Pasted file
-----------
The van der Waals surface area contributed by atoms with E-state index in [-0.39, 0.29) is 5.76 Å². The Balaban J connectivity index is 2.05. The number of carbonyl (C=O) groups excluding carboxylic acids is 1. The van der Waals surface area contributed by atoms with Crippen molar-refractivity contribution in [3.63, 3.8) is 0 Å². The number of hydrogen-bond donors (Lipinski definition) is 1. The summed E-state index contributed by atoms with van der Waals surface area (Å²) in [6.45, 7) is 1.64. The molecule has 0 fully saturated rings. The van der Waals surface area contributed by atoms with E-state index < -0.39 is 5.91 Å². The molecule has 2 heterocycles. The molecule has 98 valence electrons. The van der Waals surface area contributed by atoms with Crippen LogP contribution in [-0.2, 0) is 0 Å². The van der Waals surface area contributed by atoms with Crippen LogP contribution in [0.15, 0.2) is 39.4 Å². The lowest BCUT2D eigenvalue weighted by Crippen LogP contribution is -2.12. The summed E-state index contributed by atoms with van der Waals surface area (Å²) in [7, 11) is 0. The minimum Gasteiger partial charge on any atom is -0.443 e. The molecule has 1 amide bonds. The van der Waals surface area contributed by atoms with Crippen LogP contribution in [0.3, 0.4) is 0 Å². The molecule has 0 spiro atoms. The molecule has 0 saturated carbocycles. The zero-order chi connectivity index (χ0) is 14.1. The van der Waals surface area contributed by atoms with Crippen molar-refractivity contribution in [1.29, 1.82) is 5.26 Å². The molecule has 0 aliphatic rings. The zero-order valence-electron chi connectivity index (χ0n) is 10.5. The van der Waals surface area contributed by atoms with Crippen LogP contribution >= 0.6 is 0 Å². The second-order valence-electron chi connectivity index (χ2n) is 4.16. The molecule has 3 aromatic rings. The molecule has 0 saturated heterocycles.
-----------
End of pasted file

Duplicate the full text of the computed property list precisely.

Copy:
The van der Waals surface area contributed by atoms with E-state index in [-0.39, 0.29) is 5.76 Å². The Balaban J connectivity index is 2.05. The number of carbonyl (C=O) groups excluding carboxylic acids is 1. The van der Waals surface area contributed by atoms with Crippen molar-refractivity contribution in [3.63, 3.8) is 0 Å². The number of hydrogen-bond donors (Lipinski definition) is 1. The summed E-state index contributed by atoms with van der Waals surface area (Å²) in [6.45, 7) is 1.64. The molecule has 0 fully saturated rings. The van der Waals surface area contributed by atoms with E-state index < -0.39 is 5.91 Å². The molecule has 2 heterocycles. The molecule has 98 valence electrons. The van der Waals surface area contributed by atoms with Crippen LogP contribution in [-0.2, 0) is 0 Å². The van der Waals surface area contributed by atoms with Crippen LogP contribution in [0.15, 0.2) is 39.4 Å². The lowest BCUT2D eigenvalue weighted by Crippen LogP contribution is -2.12. The summed E-state index contributed by atoms with van der Waals surface area (Å²) in [7, 11) is 0. The minimum Gasteiger partial charge on any atom is -0.443 e. The molecule has 1 amide bonds. The van der Waals surface area contributed by atoms with Crippen LogP contribution in [0.3, 0.4) is 0 Å². The molecule has 0 spiro atoms. The molecule has 0 saturated carbocycles. The zero-order chi connectivity index (χ0) is 14.1. The van der Waals surface area contributed by atoms with Crippen molar-refractivity contribution in [1.29, 1.82) is 5.26 Å². The molecule has 0 aliphatic rings. The zero-order valence-electron chi connectivity index (χ0n) is 10.5. The van der Waals surface area contributed by atoms with Crippen LogP contribution >= 0.6 is 0 Å². The second-order valence-electron chi connectivity index (χ2n) is 4.16. The molecule has 3 aromatic rings. The molecule has 0 saturated heterocycles.